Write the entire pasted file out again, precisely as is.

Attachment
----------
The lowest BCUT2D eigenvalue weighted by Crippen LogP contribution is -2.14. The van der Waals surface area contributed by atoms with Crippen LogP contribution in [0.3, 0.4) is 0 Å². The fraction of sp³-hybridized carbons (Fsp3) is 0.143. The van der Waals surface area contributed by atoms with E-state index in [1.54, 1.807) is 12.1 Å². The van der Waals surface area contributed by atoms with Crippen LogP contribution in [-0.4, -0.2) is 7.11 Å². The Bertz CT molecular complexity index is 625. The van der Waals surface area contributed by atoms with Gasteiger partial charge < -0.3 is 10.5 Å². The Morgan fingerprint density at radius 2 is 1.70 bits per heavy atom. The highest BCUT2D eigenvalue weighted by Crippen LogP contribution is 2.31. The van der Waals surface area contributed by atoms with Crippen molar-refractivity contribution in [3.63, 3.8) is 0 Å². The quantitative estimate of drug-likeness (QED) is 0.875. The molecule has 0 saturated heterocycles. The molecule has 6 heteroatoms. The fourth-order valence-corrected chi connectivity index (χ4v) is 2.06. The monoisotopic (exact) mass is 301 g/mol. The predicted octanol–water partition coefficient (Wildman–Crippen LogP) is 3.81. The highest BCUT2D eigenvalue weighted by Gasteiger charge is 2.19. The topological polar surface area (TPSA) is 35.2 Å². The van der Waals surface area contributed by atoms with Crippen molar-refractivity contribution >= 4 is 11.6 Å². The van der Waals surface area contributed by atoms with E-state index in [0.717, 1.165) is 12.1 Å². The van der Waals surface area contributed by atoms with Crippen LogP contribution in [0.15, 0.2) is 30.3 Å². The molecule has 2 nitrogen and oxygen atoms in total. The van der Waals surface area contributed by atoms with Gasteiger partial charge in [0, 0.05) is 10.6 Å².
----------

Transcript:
The lowest BCUT2D eigenvalue weighted by Crippen LogP contribution is -2.14. The van der Waals surface area contributed by atoms with Crippen LogP contribution in [0.3, 0.4) is 0 Å². The fraction of sp³-hybridized carbons (Fsp3) is 0.143. The van der Waals surface area contributed by atoms with E-state index in [1.54, 1.807) is 12.1 Å². The van der Waals surface area contributed by atoms with Crippen LogP contribution in [-0.4, -0.2) is 7.11 Å². The Bertz CT molecular complexity index is 625. The van der Waals surface area contributed by atoms with Gasteiger partial charge < -0.3 is 10.5 Å². The Morgan fingerprint density at radius 2 is 1.70 bits per heavy atom. The highest BCUT2D eigenvalue weighted by Crippen LogP contribution is 2.31. The van der Waals surface area contributed by atoms with Crippen molar-refractivity contribution in [3.63, 3.8) is 0 Å². The quantitative estimate of drug-likeness (QED) is 0.875. The molecule has 0 saturated heterocycles. The molecule has 6 heteroatoms. The fourth-order valence-corrected chi connectivity index (χ4v) is 2.06. The monoisotopic (exact) mass is 301 g/mol. The predicted octanol–water partition coefficient (Wildman–Crippen LogP) is 3.81. The highest BCUT2D eigenvalue weighted by Gasteiger charge is 2.19. The topological polar surface area (TPSA) is 35.2 Å². The van der Waals surface area contributed by atoms with Crippen molar-refractivity contribution >= 4 is 11.6 Å². The van der Waals surface area contributed by atoms with E-state index in [0.717, 1.165) is 12.1 Å². The van der Waals surface area contributed by atoms with Crippen LogP contribution in [0.15, 0.2) is 30.3 Å². The molecule has 2 nitrogen and oxygen atoms in total. The van der Waals surface area contributed by atoms with Gasteiger partial charge in [0, 0.05) is 10.6 Å².